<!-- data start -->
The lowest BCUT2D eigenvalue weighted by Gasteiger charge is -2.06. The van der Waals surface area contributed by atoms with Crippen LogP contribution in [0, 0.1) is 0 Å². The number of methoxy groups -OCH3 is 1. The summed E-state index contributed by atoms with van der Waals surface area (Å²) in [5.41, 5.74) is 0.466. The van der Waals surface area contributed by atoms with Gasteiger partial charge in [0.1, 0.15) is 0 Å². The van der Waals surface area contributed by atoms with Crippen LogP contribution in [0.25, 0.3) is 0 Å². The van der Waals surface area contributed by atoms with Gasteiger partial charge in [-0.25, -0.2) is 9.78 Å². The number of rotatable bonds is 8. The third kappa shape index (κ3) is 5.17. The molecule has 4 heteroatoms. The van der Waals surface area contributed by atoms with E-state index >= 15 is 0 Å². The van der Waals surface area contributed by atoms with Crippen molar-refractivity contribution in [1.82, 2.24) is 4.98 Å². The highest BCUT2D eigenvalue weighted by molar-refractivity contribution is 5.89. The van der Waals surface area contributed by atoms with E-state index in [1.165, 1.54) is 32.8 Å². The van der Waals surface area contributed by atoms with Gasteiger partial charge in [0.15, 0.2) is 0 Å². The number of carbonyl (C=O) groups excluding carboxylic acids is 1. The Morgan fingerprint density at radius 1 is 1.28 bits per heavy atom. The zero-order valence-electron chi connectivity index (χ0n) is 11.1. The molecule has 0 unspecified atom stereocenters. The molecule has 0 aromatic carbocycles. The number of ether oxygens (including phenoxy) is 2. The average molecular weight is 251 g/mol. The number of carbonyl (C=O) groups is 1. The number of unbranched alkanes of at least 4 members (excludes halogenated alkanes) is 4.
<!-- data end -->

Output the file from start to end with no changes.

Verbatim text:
The lowest BCUT2D eigenvalue weighted by Gasteiger charge is -2.06. The van der Waals surface area contributed by atoms with Crippen LogP contribution in [0, 0.1) is 0 Å². The number of methoxy groups -OCH3 is 1. The summed E-state index contributed by atoms with van der Waals surface area (Å²) in [5.41, 5.74) is 0.466. The van der Waals surface area contributed by atoms with Gasteiger partial charge in [0.1, 0.15) is 0 Å². The van der Waals surface area contributed by atoms with Crippen LogP contribution in [0.25, 0.3) is 0 Å². The van der Waals surface area contributed by atoms with Gasteiger partial charge in [-0.25, -0.2) is 9.78 Å². The number of rotatable bonds is 8. The third kappa shape index (κ3) is 5.17. The molecule has 4 heteroatoms. The van der Waals surface area contributed by atoms with E-state index >= 15 is 0 Å². The van der Waals surface area contributed by atoms with Crippen molar-refractivity contribution in [1.82, 2.24) is 4.98 Å². The highest BCUT2D eigenvalue weighted by molar-refractivity contribution is 5.89. The van der Waals surface area contributed by atoms with E-state index in [1.165, 1.54) is 32.8 Å². The van der Waals surface area contributed by atoms with Gasteiger partial charge in [0.15, 0.2) is 0 Å². The number of carbonyl (C=O) groups excluding carboxylic acids is 1. The Morgan fingerprint density at radius 1 is 1.28 bits per heavy atom. The zero-order valence-electron chi connectivity index (χ0n) is 11.1. The molecule has 0 unspecified atom stereocenters. The molecule has 0 aromatic carbocycles. The number of ether oxygens (including phenoxy) is 2. The average molecular weight is 251 g/mol. The number of carbonyl (C=O) groups is 1. The number of unbranched alkanes of at least 4 members (excludes halogenated alkanes) is 4.